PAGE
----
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Dynamically Positioned Layers by Mouse Position


One method of providing additional options to users is to present a menu that displays itself when necessary, such as when users click or just hover over an item. This article explains how to produce such a DHTML menu, which dynamically positions itself where the user’s mouse is.

Author Info:
By: Justin Cook
Rating: 4 stars4 stars4 stars4 stars4 stars / 44
June 14, 2005
TABLE OF CONTENTS:
  1. · Dynamically Positioned Layers by Mouse Position
  2. · The XHTML
  3. · The JavaScript

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Dynamically Positioned Layers by Mouse Position - The JavaScript
(Page 3 of 3 )

To accomplish this task, I’ve split the areas of functionality into three separate methods, one for locating the object in the DOM, one for detecting the mouse position and moving the layer, and finally one for displaying or hiding the layer.

It could all be lumped together in one big method, but for the sake of modularity and re-usability, it is just easiest and most maintenance-friendly to split it up. I’ll explain the methods one at a time, line by line. First of all, the function to retrieve the DOM reference to the object:

function getObject( obj ) {

  // step 1
  if ( document.getElementById ) {
    obj = document.getElementById( obj );

  // step 2
  } else if ( document.all ) {
    obj = document.all.item( obj );

  //step 3
  } else {
    obj = null;
  }

  //step 4
  return obj;
  }

Steps explained:

  1. Here we look for the object with the standards friendly reference, with its element ID. Most if not all new browsers will simply locate the object here, and go straight to step 4
  2. document.all is only if we have to, perhaps with Internet Explorer 4.0. Here you could add in any number of successive ‘else if’ statements to locate the object in any probable way imaginable, such as in other frames. For the sake of simplicity, I’ll leave it at one recourse.
  3. The object could not be found in any of the possible methods, so we return a null reference, instead of simply the string value that was passed in. This way we can build null checks into any consuming methods.
  4. The reference is returned, the function exits.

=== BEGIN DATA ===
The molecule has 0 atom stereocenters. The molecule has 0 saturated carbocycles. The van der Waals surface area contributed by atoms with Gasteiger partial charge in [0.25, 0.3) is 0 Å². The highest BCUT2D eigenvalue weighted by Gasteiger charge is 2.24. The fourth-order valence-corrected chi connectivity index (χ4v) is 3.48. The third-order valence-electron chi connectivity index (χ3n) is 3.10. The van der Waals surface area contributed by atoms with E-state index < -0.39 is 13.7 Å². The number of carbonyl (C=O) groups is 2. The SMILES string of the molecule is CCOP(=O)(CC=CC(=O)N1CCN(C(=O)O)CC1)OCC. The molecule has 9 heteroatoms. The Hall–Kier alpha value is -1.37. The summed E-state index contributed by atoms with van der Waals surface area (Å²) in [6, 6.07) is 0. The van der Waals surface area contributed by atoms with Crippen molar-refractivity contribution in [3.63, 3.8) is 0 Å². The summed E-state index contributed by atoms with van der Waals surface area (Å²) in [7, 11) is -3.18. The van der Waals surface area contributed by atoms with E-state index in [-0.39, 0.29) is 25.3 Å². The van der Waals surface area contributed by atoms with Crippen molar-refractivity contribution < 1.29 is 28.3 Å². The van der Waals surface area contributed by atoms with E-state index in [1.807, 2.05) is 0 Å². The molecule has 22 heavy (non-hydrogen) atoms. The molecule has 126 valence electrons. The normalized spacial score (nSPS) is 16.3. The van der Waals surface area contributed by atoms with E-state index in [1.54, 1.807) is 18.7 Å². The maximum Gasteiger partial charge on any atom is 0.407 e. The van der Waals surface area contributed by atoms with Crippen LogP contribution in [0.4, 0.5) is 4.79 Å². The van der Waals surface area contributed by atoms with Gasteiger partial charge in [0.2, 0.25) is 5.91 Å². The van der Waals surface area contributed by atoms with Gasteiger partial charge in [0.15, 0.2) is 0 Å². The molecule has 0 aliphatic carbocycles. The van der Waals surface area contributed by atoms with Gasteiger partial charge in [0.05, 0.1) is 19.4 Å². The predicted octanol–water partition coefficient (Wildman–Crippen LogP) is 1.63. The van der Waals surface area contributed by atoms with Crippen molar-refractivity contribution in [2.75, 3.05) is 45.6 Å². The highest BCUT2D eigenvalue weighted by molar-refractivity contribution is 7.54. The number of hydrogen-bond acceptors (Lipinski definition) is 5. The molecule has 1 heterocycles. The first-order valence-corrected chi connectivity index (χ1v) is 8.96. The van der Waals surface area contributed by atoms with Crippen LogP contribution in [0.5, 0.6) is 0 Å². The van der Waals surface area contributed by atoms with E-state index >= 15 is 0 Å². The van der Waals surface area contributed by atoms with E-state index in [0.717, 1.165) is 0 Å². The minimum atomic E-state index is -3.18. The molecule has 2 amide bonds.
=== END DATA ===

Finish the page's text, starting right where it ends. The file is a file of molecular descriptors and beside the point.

Now, here’s the function to capture the mouse position and move the layer. For Mozilla based browsers, it’s important that ‘e’ is one of the parameters. As we saw in the HTML code, e represents the event that fires the method, in this case ‘onmouseover’. Once again, I’ll outline the steps afterwards.

function moveObject( obj, e ) {

  // step 1
  var tempX = 0;
  var tempY = 0;
  var offset = 5;
  var objHolder = obj;

  // step 2
  obj = getObject( obj );
  if (obj==null) return;

  // step 3
  if (document.all) {
    tempX = event.clientX + document.body.scrollLeft;
    tempY = event.clientY + document.body.scrollTop;
  } else {
    tempX = e.pageX;
    tempY = e.pageY;
  }

  // step 4
  if (tempX < 0){tempX = 0}
  if (tempY < 0){tempY = 0}

  // step 5
  obj.style.top  = (tempY + offset) + 'px';
  obj.style.left = (tempX + offset) + 'px';

  // step 6
  displayObject( objHolder, true );
  }

Steps explained:

  1. Variables are declared to hold mouse coordinates, and set the layer position accordingly. The offset variable is optional, you can set it to ‘0’ if you want the menu to appear precisely where the mouse is. Also, an ‘objHolder’ keeps the original reference to the object name for use later in the function.
  2. An object reference is retrieved. If it can’t be located, a null reference is returned and the function exits to prevent script errors. If this is happening to you, check your spelling of the layer ID both in the ID attribute, and the parameter being passed into the method, make sure they’re precisely the same, including casing.
  3. The mouse coordinates are retrieved. Different methods are used by IE and other browsers. Perhaps with IE 7 this will be rectified, but until then we’re forced to code for both.
  4. This is simple error prevention. We wouldn’t want the menu appearing off the screen, so we make sure that the absolute minimum value the left or top position can have is 0.
  5. Here the retrieved values are added to the default offset, turned into a string, and set as the pixel location of the menu.
  6. The menu is now changed from invisible to visible, showing up in its new, mouse-determined position.

Last but not least, here’s the simple function to toggle a layers visibility:

function displayObject( obj, show ) {

  // step 1
  obj = getObject( obj );
  if (obj==null) return;

  // step 2
  obj.style.display = show ? 'block' : 'none';
  obj.style.visibility = show ? 'visible' : 'hidden';
  }

Steps Explained:

  1. Same as before, an object reference is retrieved. If it can’t be located, a null reference is returned and the function exits to prevent script errors.
  2. The two important modifiers are display and visibility. They are set to either ‘block’ and ‘visible’, or ‘none’ and ‘hidden’ depending on whether the ‘show’ Boolean flag is true or false. You can reuse this code in many places.

Conclusion

This code is extremely useful, and very extensible to whatever application you can conjure up. It can lend enormously to usability and the sleekness of a website, if used appropriately. Feel free to post any questions or interesting uses in the discussion area!


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